August 09, 2015
Sexually charged text messages are not just the worrisome pastime of promiscuous teens, according to a team of researchers at Drexel University who surveyed 870 people between the ages of 18 and 82.
The study, conducted by Drexel's Women's Health Psychology Lab, found that 88 percent of survey participants had sent a 'sext' at some point in their life.
Of that 88 percent, about 75 percent said they sent such messages while in a committed relationship and 43 percent had done so in a casual relationship. Another 12 percent admitted 'sexting' in a cheating relationship, said Emily Stasko, one of the researchers involved in the study.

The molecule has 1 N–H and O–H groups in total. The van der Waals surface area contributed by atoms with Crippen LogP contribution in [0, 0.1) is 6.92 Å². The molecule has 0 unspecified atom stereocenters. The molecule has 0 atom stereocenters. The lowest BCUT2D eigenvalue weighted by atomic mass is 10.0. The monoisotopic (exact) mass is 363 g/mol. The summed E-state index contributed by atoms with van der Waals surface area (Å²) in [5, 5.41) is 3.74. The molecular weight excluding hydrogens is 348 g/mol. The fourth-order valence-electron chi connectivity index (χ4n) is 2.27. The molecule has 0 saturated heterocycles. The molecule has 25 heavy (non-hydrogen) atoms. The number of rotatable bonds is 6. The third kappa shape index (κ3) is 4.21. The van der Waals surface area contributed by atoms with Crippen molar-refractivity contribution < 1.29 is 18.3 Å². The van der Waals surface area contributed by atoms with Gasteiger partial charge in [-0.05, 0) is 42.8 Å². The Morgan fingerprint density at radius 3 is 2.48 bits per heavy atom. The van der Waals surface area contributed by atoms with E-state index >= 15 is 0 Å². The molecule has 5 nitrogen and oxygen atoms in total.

Stasko suggested that the negative perception toward 'sexting' was not necessarily well founded.
“Most research looks at sexting as something that’s dangerous,” Stasko says. “But if it’s only bad then people wouldn’t do it as much as they do.”
Despite perceptions that 'sexting' can lead to risky sexual behavior and negative health outcomes, the study findings suggest that it can be an important part of a robust relationship with higher sexual satisfaction.
Possibly because it is not a face-to-face discussion, 'sexting' may create another open channel of communication that enables partners to express themselves with fewer reservations and fear of an immediate reaction.
Just make sure you have a passcode on your phone.